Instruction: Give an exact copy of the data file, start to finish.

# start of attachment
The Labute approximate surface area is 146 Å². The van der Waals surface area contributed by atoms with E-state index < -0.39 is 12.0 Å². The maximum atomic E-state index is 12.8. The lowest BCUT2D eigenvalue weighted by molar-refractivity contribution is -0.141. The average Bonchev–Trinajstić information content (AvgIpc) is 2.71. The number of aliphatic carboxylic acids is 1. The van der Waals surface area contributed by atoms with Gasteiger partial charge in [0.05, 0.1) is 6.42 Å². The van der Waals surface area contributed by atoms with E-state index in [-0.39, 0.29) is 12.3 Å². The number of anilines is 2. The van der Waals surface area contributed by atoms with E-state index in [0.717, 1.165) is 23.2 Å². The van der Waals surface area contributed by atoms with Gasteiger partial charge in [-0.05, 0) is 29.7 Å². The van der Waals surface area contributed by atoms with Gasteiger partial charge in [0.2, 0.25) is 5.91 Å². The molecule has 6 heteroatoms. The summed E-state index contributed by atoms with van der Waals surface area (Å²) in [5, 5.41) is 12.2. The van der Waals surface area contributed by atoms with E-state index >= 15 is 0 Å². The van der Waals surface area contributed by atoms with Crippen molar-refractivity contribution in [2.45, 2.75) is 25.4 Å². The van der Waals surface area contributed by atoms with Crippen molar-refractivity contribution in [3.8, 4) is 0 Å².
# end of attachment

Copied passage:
The Labute approximate surface area is 146 Å². The van der Waals surface area contributed by atoms with E-state index < -0.39 is 12.0 Å². The maximum atomic E-state index is 12.8. The lowest BCUT2D eigenvalue weighted by molar-refractivity contribution is -0.141. The average Bonchev–Trinajstić information content (AvgIpc) is 2.71. The number of aliphatic carboxylic acids is 1. The van der Waals surface area contributed by atoms with Gasteiger partial charge in [0.05, 0.1) is 6.42 Å². The van der Waals surface area contributed by atoms with E-state index in [-0.39, 0.29) is 12.3 Å². The number of anilines is 2. The van der Waals surface area contributed by atoms with E-state index in [0.717, 1.165) is 23.2 Å². The van der Waals surface area contributed by atoms with Gasteiger partial charge in [-0.05, 0) is 29.7 Å². The van der Waals surface area contributed by atoms with Gasteiger partial charge in [0.2, 0.25) is 5.91 Å². The molecule has 6 heteroatoms. The summed E-state index contributed by atoms with van der Waals surface area (Å²) in [5, 5.41) is 12.2. The van der Waals surface area contributed by atoms with E-state index >= 15 is 0 Å². The van der Waals surface area contributed by atoms with Crippen molar-refractivity contribution in [2.45, 2.75) is 25.4 Å². The van der Waals surface area contributed by atoms with Crippen molar-refractivity contribution in [3.8, 4) is 0 Å².